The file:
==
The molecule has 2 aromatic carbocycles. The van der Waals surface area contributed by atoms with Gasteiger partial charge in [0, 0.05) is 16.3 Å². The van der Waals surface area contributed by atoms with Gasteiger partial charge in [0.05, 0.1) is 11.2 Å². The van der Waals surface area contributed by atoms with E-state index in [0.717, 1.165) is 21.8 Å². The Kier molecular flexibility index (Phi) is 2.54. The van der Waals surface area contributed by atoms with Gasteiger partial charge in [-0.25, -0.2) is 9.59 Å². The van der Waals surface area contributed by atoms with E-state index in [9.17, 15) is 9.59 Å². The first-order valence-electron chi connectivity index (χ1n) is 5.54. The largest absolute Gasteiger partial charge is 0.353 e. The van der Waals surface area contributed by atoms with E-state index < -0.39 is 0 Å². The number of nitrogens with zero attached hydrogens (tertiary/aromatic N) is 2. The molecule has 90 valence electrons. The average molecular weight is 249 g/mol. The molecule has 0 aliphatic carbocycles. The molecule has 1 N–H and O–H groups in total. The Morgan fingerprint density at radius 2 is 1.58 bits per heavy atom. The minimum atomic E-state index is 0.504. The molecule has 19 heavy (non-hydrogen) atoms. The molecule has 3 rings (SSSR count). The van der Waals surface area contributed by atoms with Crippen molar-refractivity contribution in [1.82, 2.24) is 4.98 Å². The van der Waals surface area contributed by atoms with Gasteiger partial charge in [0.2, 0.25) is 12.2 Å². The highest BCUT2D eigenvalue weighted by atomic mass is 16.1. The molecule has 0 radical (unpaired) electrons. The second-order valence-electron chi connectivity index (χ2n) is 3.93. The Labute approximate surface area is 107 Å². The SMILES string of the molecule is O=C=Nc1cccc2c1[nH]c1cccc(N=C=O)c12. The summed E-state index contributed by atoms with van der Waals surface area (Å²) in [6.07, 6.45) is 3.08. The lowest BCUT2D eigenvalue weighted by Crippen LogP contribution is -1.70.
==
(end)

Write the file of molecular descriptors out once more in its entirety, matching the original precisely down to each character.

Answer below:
The molecule has 2 aromatic carbocycles. The van der Waals surface area contributed by atoms with Gasteiger partial charge in [0, 0.05) is 16.3 Å². The van der Waals surface area contributed by atoms with Gasteiger partial charge in [0.05, 0.1) is 11.2 Å². The van der Waals surface area contributed by atoms with E-state index in [0.717, 1.165) is 21.8 Å². The Kier molecular flexibility index (Phi) is 2.54. The van der Waals surface area contributed by atoms with Gasteiger partial charge in [-0.25, -0.2) is 9.59 Å². The van der Waals surface area contributed by atoms with E-state index in [9.17, 15) is 9.59 Å². The first-order valence-electron chi connectivity index (χ1n) is 5.54. The largest absolute Gasteiger partial charge is 0.353 e. The van der Waals surface area contributed by atoms with E-state index < -0.39 is 0 Å². The number of nitrogens with zero attached hydrogens (tertiary/aromatic N) is 2. The molecule has 90 valence electrons. The average molecular weight is 249 g/mol. The molecule has 0 aliphatic carbocycles. The molecule has 1 N–H and O–H groups in total. The Morgan fingerprint density at radius 2 is 1.58 bits per heavy atom. The minimum atomic E-state index is 0.504. The molecule has 19 heavy (non-hydrogen) atoms. The molecule has 3 rings (SSSR count). The van der Waals surface area contributed by atoms with Crippen molar-refractivity contribution in [1.82, 2.24) is 4.98 Å². The van der Waals surface area contributed by atoms with Gasteiger partial charge in [0.2, 0.25) is 12.2 Å². The highest BCUT2D eigenvalue weighted by atomic mass is 16.1. The molecule has 0 radical (unpaired) electrons. The second-order valence-electron chi connectivity index (χ2n) is 3.93. The Labute approximate surface area is 107 Å². The SMILES string of the molecule is O=C=Nc1cccc2c1[nH]c1cccc(N=C=O)c12. The summed E-state index contributed by atoms with van der Waals surface area (Å²) in [6.07, 6.45) is 3.08. The lowest BCUT2D eigenvalue weighted by Crippen LogP contribution is -1.70.